My only social interaction with people has been through Zoom, FaceTime, and other video conferencing apps. I have been socializing solely with images of people—friends, loved ones, and classmates—projected onto the little screens of my devices. I can see what they are doing in the moment, but I am unable to identify minute sentiments or feelings that would usually be reflected in their gestures or eye movements. Real life interaction and socialization with friends, family, and other people provides a sense of intimacy—a means to understand each person better and provide apt reaction or interpretation for it. There is a sense of tactility, and an energy that communicates unspoken messages, which plays a big part in impressing upon others and resonating with them. These qualities are completely annihilated in video call interactions.
The image here was taken from the balcony of the quarters where I’m quarantined. I am talking on the phone and waving hello to my parents, who “visited” me after I arrived, coming to stand on the sidewalk below this building so they might catch a glimpse of me. I’ve been interacting with them in this way since my arrival, since no direct contact has yet been allowed. I realized that this glimpse of each other was also in fact an image that we perceive. It was an image because I had visually perceived the message they were attempting to communicate with their hand gestures and body movements.
Every time I meet them this way, I assume that they can’t have a distinct visual of me—in comfortable nightwear and unbrushed hair—from this window, because my image of them, from the distance of four stories up, is also never distinct. But whatever image they do have of me, and whatever image I have of them is all we have to work with at the moment. For now, it is all we have of each other.
Excerpted from Responding to the Covid-19 Pandemic: New Meaning of Images by Anne Seoung Eun Bae
When my sister told me not to make plans to come home to the Philippines over the summer, I initially thought this was a precaution because of my recent hospital admission. But it turned out that she was worried about something else: a “shoot to kill” order was issued by President Rodrigo Duterte on April Fool’s Day. In a televised address, he admonished those “who may cause trouble,” referring to the political left, but also to others who protested or questioned the government’s quarantine measures, saying, “I will not hesitate. My orders are to the police and military, also the barangay, that if there is trouble or the situation arises that people fight and your lives are on the line, shoot them dead. Do you understand? Dead. Instead of causing trouble, I’ll send you to the grave.”
The National Bureau of Investigation, the equivalent of the FBI in the Philippines took this as a signal to quell the tide of political grumblings by issuing “invitations” to prominent members of the government opposition. I expected for Duterte’s authoritarian opportunism to at least rest during the pandemic or to be confined to political rivals, but three days ago, I read that a 25-year old public school teacher who offered “Php 50 million (1 million USD) to kill the president” on his Twitter account was arrested without a warrant and charged with the serious felony of inciting to sedition. Before being jailed, he was coerced to confess and apologize in front of television cameras without the presence of an attorney. The following day, a salesman who questioned the motives of the President and his minions in launching government projects under their names was also arrested. Both the teacher and the salesman—powerless, ordinary citizens—were publicly shamed, having their mugshots posted online.
Before I came to the United States, I participated in political demonstrations and was vocal about my criticism of the President, but there has never been a moment when I feared for the life of my family as I do now. My folks back home face the two-fold threat of the Covid-19 pandemic and the abusive methods used to punish those accused of breaching quarantine.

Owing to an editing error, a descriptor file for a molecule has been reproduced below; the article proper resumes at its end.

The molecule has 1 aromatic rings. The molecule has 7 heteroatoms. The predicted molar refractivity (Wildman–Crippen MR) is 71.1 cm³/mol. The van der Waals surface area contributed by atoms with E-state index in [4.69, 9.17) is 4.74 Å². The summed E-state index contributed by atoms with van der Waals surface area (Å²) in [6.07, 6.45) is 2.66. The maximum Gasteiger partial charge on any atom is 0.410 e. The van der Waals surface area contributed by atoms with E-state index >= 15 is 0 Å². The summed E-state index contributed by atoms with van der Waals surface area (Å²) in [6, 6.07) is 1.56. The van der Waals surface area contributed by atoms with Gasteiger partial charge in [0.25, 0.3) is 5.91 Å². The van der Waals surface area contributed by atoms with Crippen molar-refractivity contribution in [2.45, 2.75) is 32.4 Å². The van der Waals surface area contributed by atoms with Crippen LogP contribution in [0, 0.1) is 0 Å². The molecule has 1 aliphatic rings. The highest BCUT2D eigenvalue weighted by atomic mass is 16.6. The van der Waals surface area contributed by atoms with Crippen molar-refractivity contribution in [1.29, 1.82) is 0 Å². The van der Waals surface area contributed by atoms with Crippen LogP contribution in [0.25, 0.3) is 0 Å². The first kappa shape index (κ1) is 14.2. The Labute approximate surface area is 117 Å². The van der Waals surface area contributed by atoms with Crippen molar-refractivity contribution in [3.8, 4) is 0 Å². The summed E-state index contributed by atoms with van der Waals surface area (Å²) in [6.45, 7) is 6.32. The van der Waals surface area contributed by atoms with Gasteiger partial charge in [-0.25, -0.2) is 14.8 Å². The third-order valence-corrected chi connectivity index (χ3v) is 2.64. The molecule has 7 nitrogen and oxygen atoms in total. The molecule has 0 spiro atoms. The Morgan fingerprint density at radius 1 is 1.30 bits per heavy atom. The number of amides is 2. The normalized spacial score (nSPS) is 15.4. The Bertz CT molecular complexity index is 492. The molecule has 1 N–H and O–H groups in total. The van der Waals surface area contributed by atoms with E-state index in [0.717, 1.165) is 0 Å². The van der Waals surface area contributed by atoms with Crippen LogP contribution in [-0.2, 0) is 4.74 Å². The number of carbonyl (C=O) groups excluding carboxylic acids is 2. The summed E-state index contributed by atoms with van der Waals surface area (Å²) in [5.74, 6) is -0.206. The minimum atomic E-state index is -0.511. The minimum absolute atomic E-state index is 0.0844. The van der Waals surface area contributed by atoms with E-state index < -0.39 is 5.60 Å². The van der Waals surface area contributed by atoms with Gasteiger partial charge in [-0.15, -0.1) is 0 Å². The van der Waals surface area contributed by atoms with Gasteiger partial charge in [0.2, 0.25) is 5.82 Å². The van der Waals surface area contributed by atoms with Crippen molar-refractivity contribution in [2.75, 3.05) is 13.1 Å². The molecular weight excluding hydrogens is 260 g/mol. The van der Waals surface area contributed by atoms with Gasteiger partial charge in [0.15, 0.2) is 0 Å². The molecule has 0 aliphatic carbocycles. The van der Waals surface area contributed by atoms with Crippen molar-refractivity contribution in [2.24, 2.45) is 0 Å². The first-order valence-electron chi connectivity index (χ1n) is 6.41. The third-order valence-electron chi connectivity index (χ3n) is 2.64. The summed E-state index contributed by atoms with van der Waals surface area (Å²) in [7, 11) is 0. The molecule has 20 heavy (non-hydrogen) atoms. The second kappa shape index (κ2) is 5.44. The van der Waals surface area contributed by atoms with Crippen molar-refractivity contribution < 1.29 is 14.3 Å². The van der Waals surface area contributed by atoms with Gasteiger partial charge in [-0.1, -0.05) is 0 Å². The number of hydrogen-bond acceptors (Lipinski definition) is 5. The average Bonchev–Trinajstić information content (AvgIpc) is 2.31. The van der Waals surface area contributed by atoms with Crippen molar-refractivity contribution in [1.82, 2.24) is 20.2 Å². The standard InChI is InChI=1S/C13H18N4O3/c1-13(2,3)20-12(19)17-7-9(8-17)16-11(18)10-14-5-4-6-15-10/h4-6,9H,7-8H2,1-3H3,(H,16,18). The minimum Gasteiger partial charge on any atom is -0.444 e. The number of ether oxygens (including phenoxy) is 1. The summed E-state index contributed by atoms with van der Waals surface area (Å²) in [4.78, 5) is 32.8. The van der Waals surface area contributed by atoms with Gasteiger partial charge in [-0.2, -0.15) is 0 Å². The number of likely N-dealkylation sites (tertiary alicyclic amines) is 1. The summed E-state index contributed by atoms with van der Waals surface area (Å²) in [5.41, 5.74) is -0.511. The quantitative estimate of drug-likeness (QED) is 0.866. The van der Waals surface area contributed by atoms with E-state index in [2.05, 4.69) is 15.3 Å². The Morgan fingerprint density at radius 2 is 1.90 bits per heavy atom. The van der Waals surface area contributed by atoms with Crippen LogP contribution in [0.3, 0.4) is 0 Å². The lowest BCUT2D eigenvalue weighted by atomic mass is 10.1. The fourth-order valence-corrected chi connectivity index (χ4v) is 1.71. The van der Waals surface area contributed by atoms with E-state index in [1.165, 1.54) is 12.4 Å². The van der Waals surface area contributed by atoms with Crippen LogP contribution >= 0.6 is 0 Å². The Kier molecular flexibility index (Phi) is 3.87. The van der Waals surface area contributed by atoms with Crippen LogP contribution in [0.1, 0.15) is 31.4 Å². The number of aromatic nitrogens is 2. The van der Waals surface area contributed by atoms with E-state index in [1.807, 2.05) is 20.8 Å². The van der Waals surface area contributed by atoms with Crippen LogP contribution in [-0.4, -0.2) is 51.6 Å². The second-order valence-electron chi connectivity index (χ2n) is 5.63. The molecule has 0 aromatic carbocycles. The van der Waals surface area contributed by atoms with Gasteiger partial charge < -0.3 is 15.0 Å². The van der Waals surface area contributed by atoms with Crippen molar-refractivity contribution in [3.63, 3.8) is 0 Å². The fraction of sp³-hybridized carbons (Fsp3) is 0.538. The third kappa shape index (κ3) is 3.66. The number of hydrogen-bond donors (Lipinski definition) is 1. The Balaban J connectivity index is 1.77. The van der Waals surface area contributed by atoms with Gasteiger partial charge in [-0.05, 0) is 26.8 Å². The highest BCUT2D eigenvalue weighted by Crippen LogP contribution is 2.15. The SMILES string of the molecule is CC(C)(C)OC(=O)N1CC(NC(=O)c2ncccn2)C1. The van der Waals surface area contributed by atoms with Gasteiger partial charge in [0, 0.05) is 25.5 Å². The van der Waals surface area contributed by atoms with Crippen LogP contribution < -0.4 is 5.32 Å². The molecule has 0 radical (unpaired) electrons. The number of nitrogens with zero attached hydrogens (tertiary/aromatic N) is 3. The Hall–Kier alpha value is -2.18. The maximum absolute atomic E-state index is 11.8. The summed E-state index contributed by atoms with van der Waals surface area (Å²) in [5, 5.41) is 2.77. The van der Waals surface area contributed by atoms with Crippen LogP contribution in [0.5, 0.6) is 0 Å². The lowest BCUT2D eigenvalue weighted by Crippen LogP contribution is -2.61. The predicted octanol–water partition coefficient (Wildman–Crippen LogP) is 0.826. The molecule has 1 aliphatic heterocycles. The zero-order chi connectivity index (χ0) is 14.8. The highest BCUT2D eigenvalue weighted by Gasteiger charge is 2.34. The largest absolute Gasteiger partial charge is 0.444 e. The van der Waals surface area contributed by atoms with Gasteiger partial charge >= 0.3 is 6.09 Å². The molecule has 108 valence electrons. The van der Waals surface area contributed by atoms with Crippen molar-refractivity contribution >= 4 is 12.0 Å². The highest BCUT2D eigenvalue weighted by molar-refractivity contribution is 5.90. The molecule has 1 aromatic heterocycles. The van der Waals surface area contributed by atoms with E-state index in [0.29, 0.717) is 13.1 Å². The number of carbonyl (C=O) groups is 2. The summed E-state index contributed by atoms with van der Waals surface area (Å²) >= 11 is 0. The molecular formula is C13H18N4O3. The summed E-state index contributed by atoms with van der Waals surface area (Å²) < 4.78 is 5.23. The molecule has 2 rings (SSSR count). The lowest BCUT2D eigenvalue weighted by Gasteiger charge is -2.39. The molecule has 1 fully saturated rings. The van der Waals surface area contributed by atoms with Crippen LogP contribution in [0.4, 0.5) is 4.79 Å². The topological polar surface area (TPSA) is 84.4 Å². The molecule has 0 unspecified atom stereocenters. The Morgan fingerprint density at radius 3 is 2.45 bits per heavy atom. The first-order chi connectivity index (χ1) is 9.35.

They informed me of a story of local officials in Santa Cruz, a town in Laguna province just south of Manila, who admitted locking up five young men inside a dog cage on March 20. The officials sought to justify their actions by saying that as they were rounding up stray dogs that evening, they caught the men violating the curfew and been verbally abusive.
The Philippine government has taken an oppressive approach against those struggling with looking out for basic needs amidst the government’s inept reaction during the ongoing health crisis. Based on the latest information from the Philippine National Police, over 17,000 people have already been arrested for violations related to the community quarantine and curfew orders, while an Amnesty International report pointed out that most of these arrests have been carried out against poor people. Prisons have gotten more congested despite the elevated risks of transmission of Covid-19 in places of detention.
Duterte’s response to the pandemic is dismal but his administration has particularly excelled in one aspect: the use of disconcerting images of arrests and killings to strike fear into voices of dissent. While police brutality has usually be carried out in torture chambers hidden from public view, government officials have now exploited documentations of their violence for propaganda. The release of these images is made even crueler and more terrifying with the effectiveness of government-owned TV networks in conveying a sense of helplessness of the body of the ordinary citizen. Even before the pandemic, the horrendous killings in Duterte’s drug war were preceded by the spread of dehumanizing photographs of drug users, often showing them handcuffed, malnourished, shirtless with eyes bulging and moving like vermin inside police stations. It is not difficult to connect how their images stand at the center of a campaign to elicit fear and malice by deliberately mixing them into social media feeds along with memes and sponsored advertisements to caution against rebellion. When I see social media posts of Americans complaining about wearing facemasks and being “muzzled,” in the #newnormal, I think about that image of men imprisoned in dog cages.
Excerpted from Dog Cage Quarantine by Geronimo Cristobal
The writers are students in the MFA Art Writing Program at the School of Visual Arts, class of 2021.